LODI — Lodi Police Department responded to the report of a man having a seizure near Lodi Lake and Mills Avenue at about 4:10 p.m. Friday.
When officers arrived shortly after the call from a passing motorist, the man appeared to be having difficulty breathing, police said.
Paramedics arrived and attempted to perform life saving measures, but he was pronounced dead that scene, police said.
Traffic in both directions on Turner Road was diverted down North Loma Drive while conducting an investigation.
Officers said it does not appear that foul play was a factor in the man’s death. His identification is being withheld, pending notification of next of kin.
— Wes Bowers
Lodi olive oil firm settles in trademark infringement claim
LODI — Lodi based olive oil company Corto Olive, L.P. “Corto Olive” and Gemsa Enterprises, LLC “Gemsa Oils” announced the favorable settlement of Corto Olive’s lawsuit against Gemsa Oils for allegedly infringing Corto Olive’s 51-49 registered trademark and the distinctive packaging for its brand of blended oil.
In the lawsuit, Corto Olive alleged that Gemsa Oils, a direct competitor, used packaging that was virtually indistinguishable from Corto Olive’s.
Gemsa Oils denied Corto Olive’s claims. As part of the settlement, however, Gemsa Oils agreed to cease all use of the allegedly infringing packaging, to recall unsold inventory in the old packaging, to destroy all of the old packaging and marketing materials, and to create new packaging designs, which Corto Olive has approved. Corto Olive has dismissed the lawsuit with prejudice.
Corto Olive was founded by the Cortopassi family, a farming family from Lucca, Italy, with a multi-generational reputation as producers of high-quality foods.
Gemsa Enterprises, LLC is a family-owned and operated, Southern California based, producer of extra virgin olive oil and an importer of premium edible oils.
— Oula Miqbel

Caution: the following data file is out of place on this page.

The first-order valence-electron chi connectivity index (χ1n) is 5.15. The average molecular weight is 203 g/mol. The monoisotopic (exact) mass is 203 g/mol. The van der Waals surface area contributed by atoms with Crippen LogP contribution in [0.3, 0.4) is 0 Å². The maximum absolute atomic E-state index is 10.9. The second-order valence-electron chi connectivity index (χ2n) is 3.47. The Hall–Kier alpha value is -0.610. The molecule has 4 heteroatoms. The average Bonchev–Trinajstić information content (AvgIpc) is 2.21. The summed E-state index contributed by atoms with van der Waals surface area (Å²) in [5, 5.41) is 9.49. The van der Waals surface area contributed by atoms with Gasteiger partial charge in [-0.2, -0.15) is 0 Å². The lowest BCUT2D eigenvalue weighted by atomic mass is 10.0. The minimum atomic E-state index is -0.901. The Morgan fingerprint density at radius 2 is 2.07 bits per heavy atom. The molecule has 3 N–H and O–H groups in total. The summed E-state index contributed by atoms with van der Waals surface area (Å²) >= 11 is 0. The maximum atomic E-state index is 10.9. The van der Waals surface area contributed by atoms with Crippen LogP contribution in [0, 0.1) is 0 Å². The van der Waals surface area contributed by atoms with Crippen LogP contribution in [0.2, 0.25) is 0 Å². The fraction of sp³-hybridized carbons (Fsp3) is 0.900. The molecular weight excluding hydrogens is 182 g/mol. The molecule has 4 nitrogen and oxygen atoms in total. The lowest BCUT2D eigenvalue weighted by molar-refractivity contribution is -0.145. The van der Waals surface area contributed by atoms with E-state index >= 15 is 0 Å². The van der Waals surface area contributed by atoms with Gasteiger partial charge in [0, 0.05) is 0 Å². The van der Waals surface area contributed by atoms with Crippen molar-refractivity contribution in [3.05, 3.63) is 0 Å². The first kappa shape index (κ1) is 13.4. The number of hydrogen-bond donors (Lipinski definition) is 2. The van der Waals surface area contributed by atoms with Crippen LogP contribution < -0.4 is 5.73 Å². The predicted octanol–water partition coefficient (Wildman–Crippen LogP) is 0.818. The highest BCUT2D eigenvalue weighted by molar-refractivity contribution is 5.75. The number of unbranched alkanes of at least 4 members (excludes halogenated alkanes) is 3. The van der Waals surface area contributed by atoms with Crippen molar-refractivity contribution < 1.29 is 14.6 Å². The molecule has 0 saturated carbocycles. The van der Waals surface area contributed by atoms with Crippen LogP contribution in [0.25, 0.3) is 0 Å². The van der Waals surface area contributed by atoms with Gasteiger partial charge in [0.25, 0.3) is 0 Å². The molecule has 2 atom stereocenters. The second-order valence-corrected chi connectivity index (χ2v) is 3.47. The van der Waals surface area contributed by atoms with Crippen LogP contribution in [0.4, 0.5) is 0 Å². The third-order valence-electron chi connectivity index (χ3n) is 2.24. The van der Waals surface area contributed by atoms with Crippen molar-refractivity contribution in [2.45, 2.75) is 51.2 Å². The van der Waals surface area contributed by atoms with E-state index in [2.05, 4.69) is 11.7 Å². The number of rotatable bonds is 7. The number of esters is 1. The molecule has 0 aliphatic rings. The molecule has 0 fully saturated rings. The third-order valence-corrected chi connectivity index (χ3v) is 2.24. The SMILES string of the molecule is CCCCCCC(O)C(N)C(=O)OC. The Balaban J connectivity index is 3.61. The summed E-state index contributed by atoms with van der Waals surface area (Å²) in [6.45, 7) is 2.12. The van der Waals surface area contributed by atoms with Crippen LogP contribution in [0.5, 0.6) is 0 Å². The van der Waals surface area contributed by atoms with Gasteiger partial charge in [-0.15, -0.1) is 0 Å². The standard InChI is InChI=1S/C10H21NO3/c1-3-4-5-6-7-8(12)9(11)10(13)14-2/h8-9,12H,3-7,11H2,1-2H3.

S.J. Sheriff's Office to increase security measures at events
FRENCH CAMP — In light of recent tragedies throughout the nation, and in the interest of public safety, the San Joaquin County Sheriff’s Office announced Friday that it is stepping up security measures at public events.
The Sheriff's Office said deputies will now begin carrying rifles to both dissuade any potential threats and reduce reaction time should a life threatening event occur.
“We understand and appreciate the need to balance the public’s concern for safety and the desire for law enforcement to not appear threatening, however safety comes first,” the Sheriff's Office said. “Our intent is not to alarm anyone, but to show that we are prepared.”
— Wes Bowers
Department of Insurance wins battle with Mercury Insurance
SACRAMENTO — The California Supreme Court denied a petition for review by Mercury Insurance Company thereby letting stand a $27.6 million fine the Department of Insurance imposed on Mercury for charging illegal fees in violation of Proposition 103. The fine is the largest in the Department’s history against a property and casualty insurer.
In 2015, the Commissioner fined Mercury $27.6 million for charging consumers unapproved and unfairly discriminatory rates.
Despite being advised for years by the Department of Insurance not to do so, Mercury continued to allow its auto insurance agents to charge consumers $50 to $150 in illegal fees on top of the premium the Department approved.
Proposition 103, passed by the voters in 1988, prevents auto insurers from charging excessive rates and requires that rates be approved by the Commissioner.
Under the scheme, Mercury illegally labeled its “agents” as “brokers,” implying that they worked for the consumers rather than Mercury, and allowed them to charge and collect unapproved fees on more than 180,000 transactions from 1999 to 2004, improperly collecting at least $27,593,562 from consumers.
The scheme created a major incentive for Auto Insurance Specialists (AIS), Mercury’s largest independent agent, to place virtually all of its policies with Mercury to the exclusion of other insurers, and resulted in different Mercury customers paying different amounts for the same policy, depending on what the agent charged in fees.
During this time, AIS placed approximately 90% of its California automobile business with Mercury, nearly doubling the placed premium from $225 million in 1999 to $400 million in 2003 and 2004, premium that other insurers might have received if Mercury had complied with the law.
— Oula Miqbel